Cybersecurity: While We're Waiting on Congress
Cybersecurity dominates the headlines after large, high-profile attacks, such as the hack of over 22 million personnel records from the Office of Personnel Management (OPM) or the theft of 70 million records from Target in 2013. But it's not long before the media and public once again become complacent, and despite multiple attempts, over the past five years Congress has failed to pass adequate legislation on the issue.
Partisan bickering, debate over the scope and breadth of regulations, and privacy concerns have abounded. But this problem isn’t going away. In fact, if the past few years are any indication, it’s only going to get worse. When financial institutions, global trade, commerce, and governments all rely on cyberspace for the free flow of capital and ideas, it’s crucial our cyber highways remain as secure as possible.
Legislation is needed to provide clear guidance on how companies should compare and respond to cyberattacks. Robust policies must allow collaboration and the sharing of threats and risks between both the government and private sector. Currently, companies in the private sector are hesitant to share cyber threat information out of fear of a lawsuit; thus protection from liability is crucial.
But in the interim, companies and legislators alike should familiarize themselves with the National Institute of Standards and Technology (NIST) cybersecurity framework. In 2013, President Obama issued an executive order titled “Improving Critical Infrastructure Cybersecurity,” directing NIST to engage stakeholders and develop voluntary guidelines for reducing the risk of cyberattacks to critical infrastructure, in both the public and the private sector. NIST proposed the framework in February of 2014, and today organizations big and small are using it.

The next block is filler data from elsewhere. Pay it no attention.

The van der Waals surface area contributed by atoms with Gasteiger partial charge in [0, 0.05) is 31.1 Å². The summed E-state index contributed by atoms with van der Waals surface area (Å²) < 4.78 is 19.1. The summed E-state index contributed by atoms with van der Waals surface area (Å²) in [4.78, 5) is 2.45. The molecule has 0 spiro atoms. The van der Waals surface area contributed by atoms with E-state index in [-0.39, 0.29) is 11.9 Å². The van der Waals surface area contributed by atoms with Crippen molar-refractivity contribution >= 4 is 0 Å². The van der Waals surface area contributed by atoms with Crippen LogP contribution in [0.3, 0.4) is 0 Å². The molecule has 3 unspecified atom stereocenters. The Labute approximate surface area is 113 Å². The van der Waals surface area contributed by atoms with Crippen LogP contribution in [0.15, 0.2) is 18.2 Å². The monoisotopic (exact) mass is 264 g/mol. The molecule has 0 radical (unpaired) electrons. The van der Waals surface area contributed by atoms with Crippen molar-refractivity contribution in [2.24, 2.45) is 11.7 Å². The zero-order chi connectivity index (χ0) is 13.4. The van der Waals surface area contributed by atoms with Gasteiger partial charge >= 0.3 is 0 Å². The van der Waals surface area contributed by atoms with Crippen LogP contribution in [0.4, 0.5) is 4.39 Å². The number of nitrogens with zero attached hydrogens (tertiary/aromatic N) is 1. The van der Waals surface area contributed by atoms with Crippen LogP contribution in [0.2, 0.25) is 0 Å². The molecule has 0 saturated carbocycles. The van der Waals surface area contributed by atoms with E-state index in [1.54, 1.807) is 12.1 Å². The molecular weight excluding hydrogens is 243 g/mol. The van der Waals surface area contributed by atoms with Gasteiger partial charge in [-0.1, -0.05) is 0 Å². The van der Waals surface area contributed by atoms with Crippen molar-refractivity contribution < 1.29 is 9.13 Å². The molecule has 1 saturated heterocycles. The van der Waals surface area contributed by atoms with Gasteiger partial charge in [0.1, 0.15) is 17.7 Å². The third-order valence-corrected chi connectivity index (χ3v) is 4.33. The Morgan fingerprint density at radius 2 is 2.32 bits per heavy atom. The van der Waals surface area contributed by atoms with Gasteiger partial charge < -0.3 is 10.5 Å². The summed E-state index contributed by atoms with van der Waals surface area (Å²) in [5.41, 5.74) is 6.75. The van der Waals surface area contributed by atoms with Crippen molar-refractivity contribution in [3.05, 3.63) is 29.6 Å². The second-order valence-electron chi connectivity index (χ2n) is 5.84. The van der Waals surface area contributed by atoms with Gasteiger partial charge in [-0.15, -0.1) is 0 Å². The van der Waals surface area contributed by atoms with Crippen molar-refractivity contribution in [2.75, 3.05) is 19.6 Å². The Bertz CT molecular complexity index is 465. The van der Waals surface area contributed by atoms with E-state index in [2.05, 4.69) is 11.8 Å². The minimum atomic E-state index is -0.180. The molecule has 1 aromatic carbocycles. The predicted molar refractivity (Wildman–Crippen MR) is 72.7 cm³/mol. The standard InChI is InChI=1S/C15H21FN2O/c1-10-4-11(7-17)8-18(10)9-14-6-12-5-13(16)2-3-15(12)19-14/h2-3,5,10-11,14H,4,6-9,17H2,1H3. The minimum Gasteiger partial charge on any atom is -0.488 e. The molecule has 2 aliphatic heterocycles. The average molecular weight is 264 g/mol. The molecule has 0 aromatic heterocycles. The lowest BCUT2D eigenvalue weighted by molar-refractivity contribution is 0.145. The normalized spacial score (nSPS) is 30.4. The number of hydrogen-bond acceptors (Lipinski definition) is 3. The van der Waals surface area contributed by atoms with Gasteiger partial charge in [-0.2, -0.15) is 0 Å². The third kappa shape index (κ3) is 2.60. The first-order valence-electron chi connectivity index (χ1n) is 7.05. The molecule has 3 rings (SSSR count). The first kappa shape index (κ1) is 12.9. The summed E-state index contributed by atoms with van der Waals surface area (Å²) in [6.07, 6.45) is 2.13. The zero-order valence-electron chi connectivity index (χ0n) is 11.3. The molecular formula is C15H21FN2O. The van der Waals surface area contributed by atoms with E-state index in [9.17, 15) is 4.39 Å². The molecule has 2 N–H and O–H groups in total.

The framework combines best practices across multiple sectors to create a flexible, cost-effective roadmap of sorts for CEOs and corporate boards. When 66 percent of public-company directors do not have confidence their companies are properly secured against a cyberattack, the NIST framework can prove helpful for many.
The framework could one day serve as a baseline for legislation, too, so companies that adopt it now will likely be better positioned to comply with future regulation — and less likely to be considered negligent and held liable in court in the event of a breach.
The good news is that C-suite executives are beginning to bring these critical issues up in the boardroom, taking inventory of their security efforts and identifying where they are vulnerable. But Congress must get its act together and pass cybersecurity legislation. Understanding the NIST framework is a must, both for businesses trying to address this problem voluntarily and for legislators trying to craft a policy solution.
Javier Ortiz is a partner at Falcon Cyber Investments, the first multi-stage investment vehicle exclusively focused on investing in cybersecurity companies, and a strategist and an adviser on cyber policy and regulations for a D.C. based global law firm.